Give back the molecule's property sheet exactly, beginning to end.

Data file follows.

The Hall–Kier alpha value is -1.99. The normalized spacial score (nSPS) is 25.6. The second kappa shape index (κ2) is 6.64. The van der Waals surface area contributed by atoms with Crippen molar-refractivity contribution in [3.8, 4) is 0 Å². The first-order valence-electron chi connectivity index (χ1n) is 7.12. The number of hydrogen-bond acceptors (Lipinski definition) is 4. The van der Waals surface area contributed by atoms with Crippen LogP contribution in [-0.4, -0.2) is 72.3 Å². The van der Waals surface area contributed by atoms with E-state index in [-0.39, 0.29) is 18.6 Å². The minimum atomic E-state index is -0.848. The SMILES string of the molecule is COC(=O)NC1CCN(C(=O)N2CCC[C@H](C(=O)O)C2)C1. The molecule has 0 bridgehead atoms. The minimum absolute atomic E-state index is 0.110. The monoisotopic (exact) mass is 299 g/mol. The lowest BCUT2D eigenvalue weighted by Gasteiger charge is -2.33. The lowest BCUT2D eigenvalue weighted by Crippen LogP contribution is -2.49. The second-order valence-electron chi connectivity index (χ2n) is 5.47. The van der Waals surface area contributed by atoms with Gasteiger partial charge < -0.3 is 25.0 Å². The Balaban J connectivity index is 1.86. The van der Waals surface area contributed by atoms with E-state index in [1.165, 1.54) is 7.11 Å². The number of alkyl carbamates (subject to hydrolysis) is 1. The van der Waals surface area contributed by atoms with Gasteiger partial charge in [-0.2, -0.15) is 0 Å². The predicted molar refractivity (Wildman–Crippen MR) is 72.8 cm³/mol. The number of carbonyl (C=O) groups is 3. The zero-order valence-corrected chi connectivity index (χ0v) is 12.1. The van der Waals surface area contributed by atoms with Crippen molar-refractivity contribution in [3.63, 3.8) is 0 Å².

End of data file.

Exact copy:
The Hall–Kier alpha value is -1.99. The normalized spacial score (nSPS) is 25.6. The second kappa shape index (κ2) is 6.64. The van der Waals surface area contributed by atoms with Crippen molar-refractivity contribution in [3.8, 4) is 0 Å². The first-order valence-electron chi connectivity index (χ1n) is 7.12. The number of hydrogen-bond acceptors (Lipinski definition) is 4. The van der Waals surface area contributed by atoms with Crippen LogP contribution in [-0.4, -0.2) is 72.3 Å². The van der Waals surface area contributed by atoms with E-state index in [-0.39, 0.29) is 18.6 Å². The minimum atomic E-state index is -0.848. The SMILES string of the molecule is COC(=O)NC1CCN(C(=O)N2CCC[C@H](C(=O)O)C2)C1. The molecule has 0 bridgehead atoms. The minimum absolute atomic E-state index is 0.110. The monoisotopic (exact) mass is 299 g/mol. The lowest BCUT2D eigenvalue weighted by Gasteiger charge is -2.33. The lowest BCUT2D eigenvalue weighted by Crippen LogP contribution is -2.49. The second-order valence-electron chi connectivity index (χ2n) is 5.47. The van der Waals surface area contributed by atoms with Gasteiger partial charge < -0.3 is 25.0 Å². The Balaban J connectivity index is 1.86. The van der Waals surface area contributed by atoms with E-state index in [1.165, 1.54) is 7.11 Å². The number of alkyl carbamates (subject to hydrolysis) is 1. The van der Waals surface area contributed by atoms with Gasteiger partial charge in [-0.2, -0.15) is 0 Å². The predicted molar refractivity (Wildman–Crippen MR) is 72.8 cm³/mol. The number of carbonyl (C=O) groups is 3. The zero-order valence-corrected chi connectivity index (χ0v) is 12.1. The van der Waals surface area contributed by atoms with Crippen molar-refractivity contribution in [3.63, 3.8) is 0 Å².